A Los Angeles police officer under investigation for allegedly committing a string of home-invasion robberies had five felony arrests before he was hired by the LAPD in 1996, according to documents obtained by The Times.
Officer William Ferguson was arrested four times as a juvenile and once as an adult on burglary and theft charges, records show. His 1991 adult arrest resulted in a misdemeanor conviction for attempted burglary.
What became of his juvenile arrests is not clear because court records on those matters are not public.Ferguson's attorney, Robert Rico, had previously acknowledged his client's arrest as an adult but declined Monday to say whether Ferguson had a juvenile record. ''The record reflects what the record reflects,'' he said.
LAPD officials declined comment Monday on Ferguson's criminal history prior to joining the department. Lt. Horace Frank, an LAPD spokesman, said any felony conviction--even a conviction as a juvenile--would bar a person from getting hired at the LAPD. However, neither misdemeanor convictions nor mere arrests would automatically disqualify a potential candidate.
Ferguson, 30, is under investigation as part of a probe that also is looking into other officers, including Ruben Palomares, who is in federal custody on drug charges and is a suspect in a Huntington Park homicide. Lawyers for Ferguson and Palomares, on behalf of their clients, have denied that the officers committed crimes together.
Ferguson's actions are also under scrutiny in a February 1999 on-duty shooting that figured in a recent $1.7-million civil settlement and will be discussed by the city's Police Commission in coming weeks.
The adequacy of city background checks into LAPD candidates is a long-standing matter of debate, and a policy question that has been explored by the Police Commission many times over the years. In the LAPD's analysis of the events known as the Rampart scandal, the department noted that four officers accused of wrongdoing had been hired despite past arrests.
Ferguson was hired at a time when the LAPD was pressing to expand, an effort spearheaded by then-Mayor Richard Riordan. Critics at the time accused the department of hiring candidates too quickly, in some cases without conducting thorough background checks.
"We're disappointed someone slipped through the cracks," said Mitzi Grasso, president of the Police Protective League.
"It appears to me that there was a breakdown in the screening process. It's a problem that the department, the league and the city have been wrestling with for some time."
According to court records, Ferguson was arrested four times as a juvenile between 1986 and 1990. One of those arrests was by LAPD.
He was arrested twice on suspicion of theft and twice on suspicion of burglary, once while he was allegedly in possession of burglary tools, the records show.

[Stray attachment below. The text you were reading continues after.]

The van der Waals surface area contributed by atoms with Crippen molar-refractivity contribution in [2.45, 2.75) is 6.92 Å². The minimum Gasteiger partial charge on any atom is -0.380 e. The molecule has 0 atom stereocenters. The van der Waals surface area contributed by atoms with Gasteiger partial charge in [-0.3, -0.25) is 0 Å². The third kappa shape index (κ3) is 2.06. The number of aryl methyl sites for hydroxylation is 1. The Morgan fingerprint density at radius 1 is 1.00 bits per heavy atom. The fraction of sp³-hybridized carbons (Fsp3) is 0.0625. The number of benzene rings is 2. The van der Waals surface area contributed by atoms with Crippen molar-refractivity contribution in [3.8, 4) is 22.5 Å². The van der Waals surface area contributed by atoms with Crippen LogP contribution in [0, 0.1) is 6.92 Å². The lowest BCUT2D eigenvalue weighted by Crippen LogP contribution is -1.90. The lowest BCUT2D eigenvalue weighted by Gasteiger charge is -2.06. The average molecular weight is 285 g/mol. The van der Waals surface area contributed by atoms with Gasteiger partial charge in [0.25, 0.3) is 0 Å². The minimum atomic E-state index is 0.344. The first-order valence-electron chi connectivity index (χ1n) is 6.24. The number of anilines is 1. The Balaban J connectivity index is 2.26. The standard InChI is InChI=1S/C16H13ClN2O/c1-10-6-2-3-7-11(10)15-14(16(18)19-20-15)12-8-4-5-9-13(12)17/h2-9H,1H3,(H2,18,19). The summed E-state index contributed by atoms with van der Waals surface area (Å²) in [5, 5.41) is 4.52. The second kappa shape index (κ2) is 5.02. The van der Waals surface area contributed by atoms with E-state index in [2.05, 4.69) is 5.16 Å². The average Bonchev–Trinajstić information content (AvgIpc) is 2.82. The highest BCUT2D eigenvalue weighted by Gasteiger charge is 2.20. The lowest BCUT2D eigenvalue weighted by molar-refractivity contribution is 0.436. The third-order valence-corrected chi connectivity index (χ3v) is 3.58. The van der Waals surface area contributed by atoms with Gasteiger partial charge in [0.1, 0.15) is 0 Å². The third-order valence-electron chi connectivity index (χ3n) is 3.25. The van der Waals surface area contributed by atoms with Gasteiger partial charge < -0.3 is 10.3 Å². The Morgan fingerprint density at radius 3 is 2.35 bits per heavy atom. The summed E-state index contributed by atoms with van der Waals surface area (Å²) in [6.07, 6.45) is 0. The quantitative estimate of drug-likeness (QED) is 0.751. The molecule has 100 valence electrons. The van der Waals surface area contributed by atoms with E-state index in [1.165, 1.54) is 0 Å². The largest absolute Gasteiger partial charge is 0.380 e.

The court records obtained by The Times do not contain details surrounding the arrests or the outcome of the cases. Cases involving juveniles are not public records.
Ferguson was arrested as an adult in January 1991 on suspicion of burglary, court records show.
In that case, he pleaded no contest to a reduced charge of misdemeanor attempted burglary. He was sentenced to three years' probation, records show. He joined the Marine Corps in 1992. After a four-year stint in the service, he joined the LAPD.
As a police officer, Ferguson has been the subject of numerous personnel complaints, and has been investigated on allegations that he framed suspects, planted evidence and intimidated a witness. He is currently relieved of duty pending an internal disciplinary hearing.
On Feb. 8, 1999, Ferguson was involved in an on-duty shooting in which he shot at, and missed, an alleged teenage drug dealer. The department's handling of that shooting investigation has been the subject of an internal inquiry by the Police Commission's inspector general.
The inspector general's probe was launched after a Times article disclosed that when the Police Commission concluded that the shooting was within LAPD policy--a finding that Chief Bernard C. Parks urged it to make--some key information about the incident had not been shared with members of the civilian panel.
For example, the commissioners were not told at the time of their vote that Ferguson's role in the shooting was--and still is--the subject of an active criminal investigation. Nor were commissioners told that police officials had searched the officer's locker and seized a replica weapon that one detective speculated was possessed by Ferguson "to be used as planted evidence," according to police documents.
Ferguson and his partner, Jeffery Robb, known on the streets of the Southeast Division as "Batman and Robin," refused to testify about the shooting in a civil proceeding on the matter, invoking their constitutional right against self-incrimination. Robb resigned from the department in January 2000.
Ferguson is also under investigation by authorities attempting to learn more about his relationship with Officer Palomares, who was arrested in June after allegedly trying to buy 10 kilograms of cocaine from an undercover Drug Enforcement Administration agent.
One of Palomares' co-defendants in the drug case told investigators that Palomares and Ferguson were involved in a criminal partnership in which they would commit invasion-style robberies, stealing narcotics and money from drug dealers.
The co-defendant, according to people familiar with his statements, also implicated Palomares in an unsolved 1999 Huntington Park killing, another crime that remains under investigation.
Last month, LAPD officials confirmed that they have an ongoing criminal investigation into Palomares, Ferguson and other officers.